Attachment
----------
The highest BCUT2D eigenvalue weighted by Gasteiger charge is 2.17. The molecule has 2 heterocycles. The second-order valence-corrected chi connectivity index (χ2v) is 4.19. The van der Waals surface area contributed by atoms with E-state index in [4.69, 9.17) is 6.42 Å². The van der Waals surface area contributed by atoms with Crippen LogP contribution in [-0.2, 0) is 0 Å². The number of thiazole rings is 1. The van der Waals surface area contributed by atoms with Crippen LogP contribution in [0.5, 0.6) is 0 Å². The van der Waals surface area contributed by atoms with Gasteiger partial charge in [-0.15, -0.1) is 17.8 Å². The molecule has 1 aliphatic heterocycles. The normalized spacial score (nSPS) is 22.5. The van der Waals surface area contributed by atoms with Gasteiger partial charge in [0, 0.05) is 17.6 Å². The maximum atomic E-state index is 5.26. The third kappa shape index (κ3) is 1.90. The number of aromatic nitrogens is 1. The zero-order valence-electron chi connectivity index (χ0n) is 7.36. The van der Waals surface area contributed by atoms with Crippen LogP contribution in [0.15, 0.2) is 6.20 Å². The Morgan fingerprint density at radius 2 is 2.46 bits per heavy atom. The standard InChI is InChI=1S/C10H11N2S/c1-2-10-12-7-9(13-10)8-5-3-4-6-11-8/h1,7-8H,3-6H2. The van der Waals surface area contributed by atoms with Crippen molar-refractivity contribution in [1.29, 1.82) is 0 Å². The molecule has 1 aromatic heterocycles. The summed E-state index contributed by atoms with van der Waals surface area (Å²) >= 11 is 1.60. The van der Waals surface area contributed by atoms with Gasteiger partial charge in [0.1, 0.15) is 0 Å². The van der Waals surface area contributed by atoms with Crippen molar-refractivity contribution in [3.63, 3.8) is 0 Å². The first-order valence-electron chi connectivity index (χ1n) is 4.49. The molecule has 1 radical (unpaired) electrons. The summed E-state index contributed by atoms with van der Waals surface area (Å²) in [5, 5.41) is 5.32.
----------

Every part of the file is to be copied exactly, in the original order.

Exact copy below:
The highest BCUT2D eigenvalue weighted by Gasteiger charge is 2.17. The molecule has 2 heterocycles. The second-order valence-corrected chi connectivity index (χ2v) is 4.19. The van der Waals surface area contributed by atoms with E-state index in [4.69, 9.17) is 6.42 Å². The van der Waals surface area contributed by atoms with Crippen LogP contribution in [-0.2, 0) is 0 Å². The number of thiazole rings is 1. The van der Waals surface area contributed by atoms with Crippen LogP contribution in [0.5, 0.6) is 0 Å². The van der Waals surface area contributed by atoms with Gasteiger partial charge in [-0.15, -0.1) is 17.8 Å². The molecule has 1 aliphatic heterocycles. The normalized spacial score (nSPS) is 22.5. The van der Waals surface area contributed by atoms with Gasteiger partial charge in [0, 0.05) is 17.6 Å². The maximum atomic E-state index is 5.26. The third kappa shape index (κ3) is 1.90. The number of aromatic nitrogens is 1. The zero-order valence-electron chi connectivity index (χ0n) is 7.36. The van der Waals surface area contributed by atoms with Crippen LogP contribution in [0.15, 0.2) is 6.20 Å². The Morgan fingerprint density at radius 2 is 2.46 bits per heavy atom. The standard InChI is InChI=1S/C10H11N2S/c1-2-10-12-7-9(13-10)8-5-3-4-6-11-8/h1,7-8H,3-6H2. The van der Waals surface area contributed by atoms with Crippen molar-refractivity contribution in [1.29, 1.82) is 0 Å². The molecule has 1 aromatic heterocycles. The summed E-state index contributed by atoms with van der Waals surface area (Å²) >= 11 is 1.60. The van der Waals surface area contributed by atoms with Gasteiger partial charge in [0.1, 0.15) is 0 Å². The van der Waals surface area contributed by atoms with Crippen molar-refractivity contribution in [3.63, 3.8) is 0 Å². The first-order valence-electron chi connectivity index (χ1n) is 4.49. The molecule has 1 radical (unpaired) electrons. The summed E-state index contributed by atoms with van der Waals surface area (Å²) in [5, 5.41) is 5.32.